The Triumvirate - Caesar's Gallic Wars - War between Caesar and Pompey
Meanwhile the remedy was preparing. Among the marshes and forests of Gaul, the great Caesar was accumulating that strength of men and purpose with which he was to descend on Italy and shiver the rotton fabric of the Commonwealth. Fain,' says the eloquent Michelet - ' fain would I have seen that fair and pale countenance, prematurely aged by the debaucheries of the capital - fain would I have seen that delicate and epileptic man, marching in the rains of Gaul at the head of his legions, and swimming across our rivers, or else on horseback, between the litters in which his secretaries were carried, dictating even six letters at a time, shaking Rome from the extremity of Belgium, sweeping from his path two millions of men. and subduing in ten years Gaul, the Rhine, and the ocean of the north. This barbarous and bellicose chaos of Gaul was a superb material for such a genius. The Gallic tribes were on every side calling in the stranger; Druidism was in its decline; Italy was exhausted; Spain untameable; Gaul was essential to the subjugation of the world.' Caesar's Gallic wars of themselves form a history. We have an account of them yet remaining from the pen of the conqueror himself, and that of his friend IIirtins. Suffice it to say, that in eight years (B.C. 58-50) Caesar had con Tiered all Gaul, including the present France and Belgium; had paid two visits to the island of Great Britain (B.C. 55 54) and was able, in the spring of B.C. 50, to take up his residence in Cisalpine Gaul, leaving the 300 tribes beyond the Alps, which he had conquered by such bloody means, not only pacified, but even attached to himself personally. His army, which included many Gauls and Germans, were so devoted to him, that they would have marched to the end of the world in his service.
Caesar's conquests in Gaul were of course a subject of engrossing interest at Rome, and when the city enjoyed an interval of repose from the commotions caused by Clodius and Milo, nothing else was talked of. 'Compared with this man,' said Cicero, what was Marius?' and the saying was but an expression of the popular enthusiasm. Caesar's visits to Britain excited especial interest; and at first there were not wanting sceptics who maintained that there was no such island in existence, and that the alleged visit of Cesar to that place of savages, where pearls were found in the rivers, was a mere hoax on the public. As, however, the period of Caesar's command drew near its close, and it became known that he aspired to a second consulship, the fears of the aristocratic party began to manifest themselves. ' What may not this conqueror of Gaul do when he returns to Rome? ' was the saying of Cato, and others of the senators. Accustomed during so many years to the large and roomy action of a camp, will he be able to submit again to civic trammels? Will he not rather treat us as if we were his subordinate officers - Roman laws as if they were savage customs - and our city itself as if it were a Gallic forest? ' Unfortunately, also, the Triumvirate no longer existed to support Caesar's interests. Crassus was dead; and Pompey - whose connection with Caesar had been severed by the death of his wife, Caesar's beloved daughter Julia (B.C. 54) - had since gone over to the aristocratic party, to which he had formerly belonged, and whose policy was, upon the whole, more genial to his character. In B.C. 52, he enjoyed a third consulship, without a colleague, having been appointed by the senators as the man most likely to restore order to the distracted state; and during the following year, he lent his aid to those enemies of Caesar who insisted that, ere he should be allowed to stand for the consulship, he should be obliged to resign his Gallic command, and resume his station as a private citizen, ready to meet any charges which might be brought against him. Caesar did not want agents in Rome - some of them paid, some of them voluntary - to plead his cause; and through these he offered to resign his command, provided Pompey would do the same with regard to Spain. The proposal was not listened to; and a decree of the senate having been passed that Caesar should disband his army against a certain day, under pain of being treated as a public enemy, his agents left the city, and hastened to his camp in Cisalpine Gaul (B.C. 50).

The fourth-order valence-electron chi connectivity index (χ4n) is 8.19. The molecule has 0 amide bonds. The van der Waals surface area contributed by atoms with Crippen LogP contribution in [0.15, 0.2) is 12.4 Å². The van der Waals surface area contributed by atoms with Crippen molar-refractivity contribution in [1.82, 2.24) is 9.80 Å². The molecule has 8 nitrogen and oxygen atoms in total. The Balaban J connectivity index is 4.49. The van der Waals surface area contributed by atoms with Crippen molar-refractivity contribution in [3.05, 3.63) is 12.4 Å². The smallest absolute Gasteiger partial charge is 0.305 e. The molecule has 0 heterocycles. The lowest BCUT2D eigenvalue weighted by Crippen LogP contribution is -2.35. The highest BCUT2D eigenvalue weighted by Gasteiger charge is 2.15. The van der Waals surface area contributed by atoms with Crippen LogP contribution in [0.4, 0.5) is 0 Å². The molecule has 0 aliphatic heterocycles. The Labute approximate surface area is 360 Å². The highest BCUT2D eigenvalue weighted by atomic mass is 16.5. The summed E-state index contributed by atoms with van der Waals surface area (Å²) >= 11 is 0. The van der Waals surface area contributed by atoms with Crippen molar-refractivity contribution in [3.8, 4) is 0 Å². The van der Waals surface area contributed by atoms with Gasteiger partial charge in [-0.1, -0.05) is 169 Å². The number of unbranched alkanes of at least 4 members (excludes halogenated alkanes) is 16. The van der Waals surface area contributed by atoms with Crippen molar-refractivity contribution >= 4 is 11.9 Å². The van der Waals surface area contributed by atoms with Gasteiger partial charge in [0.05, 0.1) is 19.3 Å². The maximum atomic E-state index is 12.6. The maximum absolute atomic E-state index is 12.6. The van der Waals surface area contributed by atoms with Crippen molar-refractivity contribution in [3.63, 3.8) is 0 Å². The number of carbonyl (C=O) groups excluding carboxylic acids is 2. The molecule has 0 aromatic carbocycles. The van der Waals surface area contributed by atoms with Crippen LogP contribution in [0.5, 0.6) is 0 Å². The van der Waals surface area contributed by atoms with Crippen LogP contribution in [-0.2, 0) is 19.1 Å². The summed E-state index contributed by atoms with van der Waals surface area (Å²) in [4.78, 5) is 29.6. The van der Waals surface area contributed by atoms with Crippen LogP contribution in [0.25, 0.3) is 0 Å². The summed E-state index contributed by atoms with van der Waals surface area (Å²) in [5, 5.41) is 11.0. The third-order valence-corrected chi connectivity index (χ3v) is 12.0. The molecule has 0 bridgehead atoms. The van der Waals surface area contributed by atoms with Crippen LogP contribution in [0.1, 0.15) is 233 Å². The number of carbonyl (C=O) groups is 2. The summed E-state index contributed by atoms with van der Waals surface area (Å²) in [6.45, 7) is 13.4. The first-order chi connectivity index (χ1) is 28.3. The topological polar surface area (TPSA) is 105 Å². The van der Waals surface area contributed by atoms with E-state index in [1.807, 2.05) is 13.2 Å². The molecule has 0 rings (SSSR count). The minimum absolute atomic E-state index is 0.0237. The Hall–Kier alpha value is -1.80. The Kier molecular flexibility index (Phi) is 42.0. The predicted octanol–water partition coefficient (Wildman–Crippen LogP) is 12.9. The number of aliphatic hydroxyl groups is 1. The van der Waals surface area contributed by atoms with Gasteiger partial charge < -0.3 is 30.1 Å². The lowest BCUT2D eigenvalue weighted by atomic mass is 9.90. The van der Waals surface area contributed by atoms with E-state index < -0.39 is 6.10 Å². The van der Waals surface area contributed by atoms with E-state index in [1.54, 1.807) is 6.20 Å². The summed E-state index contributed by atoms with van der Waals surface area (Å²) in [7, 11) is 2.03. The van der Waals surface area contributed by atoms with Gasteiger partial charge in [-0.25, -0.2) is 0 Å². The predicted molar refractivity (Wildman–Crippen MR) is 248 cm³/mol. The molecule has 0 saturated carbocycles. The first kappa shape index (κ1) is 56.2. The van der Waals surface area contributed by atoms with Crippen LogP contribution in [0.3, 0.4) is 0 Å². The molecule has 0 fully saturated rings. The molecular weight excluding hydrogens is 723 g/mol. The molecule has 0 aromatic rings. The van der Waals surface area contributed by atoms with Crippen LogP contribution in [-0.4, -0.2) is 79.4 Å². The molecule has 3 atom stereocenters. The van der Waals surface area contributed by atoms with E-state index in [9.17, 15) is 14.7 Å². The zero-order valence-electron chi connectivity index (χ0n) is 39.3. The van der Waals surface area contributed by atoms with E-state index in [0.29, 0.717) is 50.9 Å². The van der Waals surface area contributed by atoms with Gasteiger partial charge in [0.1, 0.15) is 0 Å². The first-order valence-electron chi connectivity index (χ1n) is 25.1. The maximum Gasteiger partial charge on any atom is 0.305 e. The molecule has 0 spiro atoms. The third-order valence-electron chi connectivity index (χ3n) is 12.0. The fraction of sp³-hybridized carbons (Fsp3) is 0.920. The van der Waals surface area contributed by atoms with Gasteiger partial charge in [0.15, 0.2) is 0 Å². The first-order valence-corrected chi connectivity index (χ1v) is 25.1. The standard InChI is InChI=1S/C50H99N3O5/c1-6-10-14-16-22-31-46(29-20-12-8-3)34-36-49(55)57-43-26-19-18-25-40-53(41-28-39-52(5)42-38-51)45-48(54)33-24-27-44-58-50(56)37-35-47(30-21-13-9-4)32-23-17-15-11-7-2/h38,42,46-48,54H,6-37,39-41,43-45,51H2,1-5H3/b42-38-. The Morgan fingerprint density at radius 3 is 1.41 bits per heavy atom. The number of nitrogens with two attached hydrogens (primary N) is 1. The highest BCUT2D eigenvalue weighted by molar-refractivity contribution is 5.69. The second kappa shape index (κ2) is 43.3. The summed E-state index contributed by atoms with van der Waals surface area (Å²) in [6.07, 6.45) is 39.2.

Cesar did not delay a moment. Sending orders to his various legions distributed through Gaul to follow him as speedily as possible, he placed himself at the head of such forces as were with him at the instant, crossed the small stream called the Rubicon, which separated his province of Cisalpine Gaul from Italy, and advanced towards Rome, amid cheers of welcome from the populations which he passed through. Utterly bewildered by his unexpected arrival, the whole senatorial party, with Pompey at their head, abandoned Rome, and proceeded into the south of Italy, where they tried to raise forces. Cesar pursued them, and drove them into Greece. Then hastening into Spain, he suppressed a rising Pompeian movement in that country. Returning to Rome with the title of Dictator, which had been bestowed on him during his absence, he passed various salutary measures for restoring order in Italy, and among them one conferring the Roman citizenship on the Cisalpine Gauls; then crossed over into Greece (B.C. 49) to give battle to Pompey, who had meanwhile assembled forces from all parts of the Roman dominion. At length the two armies met on the plain of Pharsalia in Thessaly (9th August B.C. 48), when Pompey sustained a complete defeat. Not long afterwards he was killed by the orders of Ptolemy, king of Egypt, when seeking to land on the coast of that country, Caesar, who had used his victory with great moderation, arrived in Egypt soon after, and remained there several months, fascinated by Cleopatra, who was then at war with her brother Ptolemy.